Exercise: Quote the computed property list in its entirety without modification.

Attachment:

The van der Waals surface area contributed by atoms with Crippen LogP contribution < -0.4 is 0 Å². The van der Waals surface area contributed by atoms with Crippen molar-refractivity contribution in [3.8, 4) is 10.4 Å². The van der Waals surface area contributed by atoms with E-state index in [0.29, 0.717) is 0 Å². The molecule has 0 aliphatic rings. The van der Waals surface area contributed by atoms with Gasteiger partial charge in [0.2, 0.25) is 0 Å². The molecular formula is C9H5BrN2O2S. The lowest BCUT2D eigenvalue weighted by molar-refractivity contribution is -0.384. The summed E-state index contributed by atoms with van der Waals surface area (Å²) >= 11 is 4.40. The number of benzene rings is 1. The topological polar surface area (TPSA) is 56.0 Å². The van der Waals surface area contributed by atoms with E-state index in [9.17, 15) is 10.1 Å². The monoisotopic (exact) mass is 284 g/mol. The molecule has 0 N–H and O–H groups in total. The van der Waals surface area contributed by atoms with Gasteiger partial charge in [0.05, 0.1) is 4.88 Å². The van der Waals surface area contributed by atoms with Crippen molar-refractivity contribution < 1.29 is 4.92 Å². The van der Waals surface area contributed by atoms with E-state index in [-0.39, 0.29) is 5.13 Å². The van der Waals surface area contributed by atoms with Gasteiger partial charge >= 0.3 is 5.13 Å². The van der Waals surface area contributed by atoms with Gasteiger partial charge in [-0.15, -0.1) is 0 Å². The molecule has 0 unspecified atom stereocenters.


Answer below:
The van der Waals surface area contributed by atoms with Crippen LogP contribution < -0.4 is 0 Å². The van der Waals surface area contributed by atoms with Crippen molar-refractivity contribution in [3.8, 4) is 10.4 Å². The van der Waals surface area contributed by atoms with E-state index in [0.29, 0.717) is 0 Å². The molecule has 0 aliphatic rings. The van der Waals surface area contributed by atoms with Gasteiger partial charge in [0.2, 0.25) is 0 Å². The molecular formula is C9H5BrN2O2S. The lowest BCUT2D eigenvalue weighted by molar-refractivity contribution is -0.384. The summed E-state index contributed by atoms with van der Waals surface area (Å²) >= 11 is 4.40. The number of benzene rings is 1. The topological polar surface area (TPSA) is 56.0 Å². The van der Waals surface area contributed by atoms with E-state index in [9.17, 15) is 10.1 Å². The monoisotopic (exact) mass is 284 g/mol. The molecule has 0 N–H and O–H groups in total. The van der Waals surface area contributed by atoms with Gasteiger partial charge in [0.05, 0.1) is 4.88 Å². The van der Waals surface area contributed by atoms with Crippen molar-refractivity contribution < 1.29 is 4.92 Å². The van der Waals surface area contributed by atoms with E-state index in [-0.39, 0.29) is 5.13 Å². The van der Waals surface area contributed by atoms with Gasteiger partial charge >= 0.3 is 5.13 Å². The van der Waals surface area contributed by atoms with Gasteiger partial charge in [-0.15, -0.1) is 0 Å². The molecule has 0 unspecified atom stereocenters.